This video on phenology of plants and bees discusses the MODIS satellite finding that springtime greening is happening one half-day earlier each year and correlates this to bee pollination field studies.

This is a multi-media teaching tool to learn about climate change. The tool is comprised of stills, video clips, graphic representations, and explanatory text about climate science. Acclaimed photographer James Balog and his Extreme Ice team put this teaching tool together.

This easy-to-understand video animation describes drought and explains the different categories of drought used by the drought monitor. It discusses the effects of and contributions to drought, what the implications of the different drought levels are, and puts the drought maps into context to understand how the impacts vary geographically (e.g. drought in Nevada vs Kansas - one could affect tourism, the other agriculture). It also touches on how the development of maps/drought severity is determined and how it might vary geographically. The animation provides a basic overview of statistics and percentiles and the concept of '100 year events.'

Resource Watch features hundreds of data sets all in one place on the state of the planet's resources and citizens. Users can visualize challenges facing people and the planet, from climate change to poverty, water risk to state instability, air pollution to human migration.

This activity allows students to make El Nino in a container, but it might work better as a teacher demonstration. The introduction and information provided describe El Nino, its processes and its effects on weather elsewhere in the world.

This video describes why tropical ice cores are important and provide different information than polar ice cores, why getting them now is important (they are disappearing), and how scientists get them. The work of glaciologist Lonnie Thompson is featured, with a focus on his work collecting cores of ice from high mountain glaciers that contain significant data about past climate change.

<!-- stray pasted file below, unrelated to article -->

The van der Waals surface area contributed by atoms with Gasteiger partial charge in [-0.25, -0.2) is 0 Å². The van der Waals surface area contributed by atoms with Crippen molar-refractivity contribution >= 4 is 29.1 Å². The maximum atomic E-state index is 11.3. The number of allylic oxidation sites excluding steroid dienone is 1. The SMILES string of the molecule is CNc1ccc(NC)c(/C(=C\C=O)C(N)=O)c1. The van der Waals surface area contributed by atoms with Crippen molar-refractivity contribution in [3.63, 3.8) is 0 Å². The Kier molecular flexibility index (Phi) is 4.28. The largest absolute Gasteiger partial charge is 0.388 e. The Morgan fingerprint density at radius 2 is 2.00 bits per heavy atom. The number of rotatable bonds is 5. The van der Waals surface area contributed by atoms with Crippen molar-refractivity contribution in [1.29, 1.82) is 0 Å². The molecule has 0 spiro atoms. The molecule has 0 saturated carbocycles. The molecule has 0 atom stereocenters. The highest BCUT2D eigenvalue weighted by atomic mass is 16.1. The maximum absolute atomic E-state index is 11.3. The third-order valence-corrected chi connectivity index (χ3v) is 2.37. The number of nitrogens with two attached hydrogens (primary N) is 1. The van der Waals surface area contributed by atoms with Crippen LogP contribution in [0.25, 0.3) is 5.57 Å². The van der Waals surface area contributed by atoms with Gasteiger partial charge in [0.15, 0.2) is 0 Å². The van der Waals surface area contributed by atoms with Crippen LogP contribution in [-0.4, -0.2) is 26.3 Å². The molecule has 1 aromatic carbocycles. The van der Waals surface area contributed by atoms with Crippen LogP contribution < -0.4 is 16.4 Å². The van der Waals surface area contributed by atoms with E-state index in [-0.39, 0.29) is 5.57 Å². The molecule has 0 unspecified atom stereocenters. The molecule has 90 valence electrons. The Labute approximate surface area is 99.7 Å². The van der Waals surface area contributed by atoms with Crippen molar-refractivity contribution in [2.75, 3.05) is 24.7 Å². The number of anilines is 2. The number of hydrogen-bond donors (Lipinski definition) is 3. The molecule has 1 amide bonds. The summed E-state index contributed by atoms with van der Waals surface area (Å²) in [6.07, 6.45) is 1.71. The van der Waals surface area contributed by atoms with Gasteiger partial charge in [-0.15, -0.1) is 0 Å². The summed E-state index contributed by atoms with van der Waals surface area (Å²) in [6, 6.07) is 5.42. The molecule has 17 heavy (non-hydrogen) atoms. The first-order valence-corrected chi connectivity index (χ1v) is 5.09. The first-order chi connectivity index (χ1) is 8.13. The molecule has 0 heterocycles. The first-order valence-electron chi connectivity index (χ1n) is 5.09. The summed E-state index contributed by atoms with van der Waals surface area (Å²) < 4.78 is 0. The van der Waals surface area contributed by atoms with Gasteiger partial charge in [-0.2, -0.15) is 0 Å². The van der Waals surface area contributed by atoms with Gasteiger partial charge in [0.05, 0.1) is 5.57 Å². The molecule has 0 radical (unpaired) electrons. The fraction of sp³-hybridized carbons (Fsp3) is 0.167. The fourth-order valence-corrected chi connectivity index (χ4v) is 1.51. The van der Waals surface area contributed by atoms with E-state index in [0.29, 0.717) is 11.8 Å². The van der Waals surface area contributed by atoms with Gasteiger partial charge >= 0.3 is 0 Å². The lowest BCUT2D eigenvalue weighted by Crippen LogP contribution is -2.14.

In this audio slideshow, an ecologist from the University of Florida describes the radiocarbon dating technique that scientists use to determine the amount of carbon within the permafrost of the Arctic tundra. Understanding the rate of carbon released as permafrost thaws is necessary to understand how this positive feedback mechanism is contributing to climate change that may further increase global surface temperatures.

This infographic provides an overview of what coral bleaching is and its causes. The resource combines short summaries of the steps of coral bleaching with more in-depth (though still succinct) explanations for what is happening to cause the coral to appear white. A short list of causes for coral bleaching is also provided.

This video describes the joint NASA-JAXA GPM (Global Precipitation Measurement) satellite mission and why it is necessary for monitoring precipitation around the Earth. It also discusses the science around issues of having too much or too little precipitation such as landslides and drought. It emphasizes the need for data to fill in gaps, and why data and being able to predict natural disasters is so valuable.

This NBC Learn video features climate scientists doing their research on Mt. Kilimanjaro to study the climate of the past. The scientists put the recently observed changes on the glacier into perspective by comparing past climate fluctuations, stressing that the current observed rate of change is unprecedented.
Note: you will need to scroll down the Changing Planet video page to get to this video.